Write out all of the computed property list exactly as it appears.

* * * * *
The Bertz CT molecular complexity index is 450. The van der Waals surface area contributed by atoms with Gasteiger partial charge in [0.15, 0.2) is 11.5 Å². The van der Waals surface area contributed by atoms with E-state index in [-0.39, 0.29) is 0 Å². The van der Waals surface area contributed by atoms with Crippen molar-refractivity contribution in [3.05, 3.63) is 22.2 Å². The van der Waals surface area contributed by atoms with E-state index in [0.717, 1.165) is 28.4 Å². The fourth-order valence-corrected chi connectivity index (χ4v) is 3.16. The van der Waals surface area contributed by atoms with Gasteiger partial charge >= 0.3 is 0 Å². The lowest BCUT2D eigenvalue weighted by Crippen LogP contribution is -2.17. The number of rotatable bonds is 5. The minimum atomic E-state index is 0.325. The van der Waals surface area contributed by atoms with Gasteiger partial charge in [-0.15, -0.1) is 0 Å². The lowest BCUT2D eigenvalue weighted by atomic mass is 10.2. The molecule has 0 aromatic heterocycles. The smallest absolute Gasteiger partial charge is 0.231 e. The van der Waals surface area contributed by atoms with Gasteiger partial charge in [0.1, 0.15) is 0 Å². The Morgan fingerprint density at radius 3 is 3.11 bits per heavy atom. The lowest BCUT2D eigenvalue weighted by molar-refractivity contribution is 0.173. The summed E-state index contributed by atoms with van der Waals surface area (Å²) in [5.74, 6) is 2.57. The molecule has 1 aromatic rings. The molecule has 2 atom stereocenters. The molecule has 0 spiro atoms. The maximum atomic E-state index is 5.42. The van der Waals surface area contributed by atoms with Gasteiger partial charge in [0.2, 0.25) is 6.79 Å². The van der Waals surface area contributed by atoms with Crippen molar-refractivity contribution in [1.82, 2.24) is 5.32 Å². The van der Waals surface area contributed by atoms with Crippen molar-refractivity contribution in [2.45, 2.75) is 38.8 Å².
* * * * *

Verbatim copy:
The Bertz CT molecular complexity index is 450. The van der Waals surface area contributed by atoms with Gasteiger partial charge in [0.15, 0.2) is 11.5 Å². The van der Waals surface area contributed by atoms with E-state index in [-0.39, 0.29) is 0 Å². The van der Waals surface area contributed by atoms with Crippen molar-refractivity contribution in [3.05, 3.63) is 22.2 Å². The van der Waals surface area contributed by atoms with E-state index in [0.717, 1.165) is 28.4 Å². The fourth-order valence-corrected chi connectivity index (χ4v) is 3.16. The van der Waals surface area contributed by atoms with Gasteiger partial charge >= 0.3 is 0 Å². The lowest BCUT2D eigenvalue weighted by Crippen LogP contribution is -2.17. The number of rotatable bonds is 5. The minimum atomic E-state index is 0.325. The van der Waals surface area contributed by atoms with Gasteiger partial charge in [-0.15, -0.1) is 0 Å². The lowest BCUT2D eigenvalue weighted by atomic mass is 10.2. The molecule has 0 aromatic heterocycles. The smallest absolute Gasteiger partial charge is 0.231 e. The van der Waals surface area contributed by atoms with Gasteiger partial charge in [0.1, 0.15) is 0 Å². The Morgan fingerprint density at radius 3 is 3.11 bits per heavy atom. The lowest BCUT2D eigenvalue weighted by molar-refractivity contribution is 0.173. The summed E-state index contributed by atoms with van der Waals surface area (Å²) in [5.74, 6) is 2.57. The molecule has 1 aromatic rings. The molecule has 2 atom stereocenters. The molecule has 0 spiro atoms. The maximum atomic E-state index is 5.42. The van der Waals surface area contributed by atoms with Gasteiger partial charge in [0.2, 0.25) is 6.79 Å². The van der Waals surface area contributed by atoms with Crippen molar-refractivity contribution in [1.82, 2.24) is 5.32 Å². The van der Waals surface area contributed by atoms with Crippen molar-refractivity contribution in [2.45, 2.75) is 38.8 Å².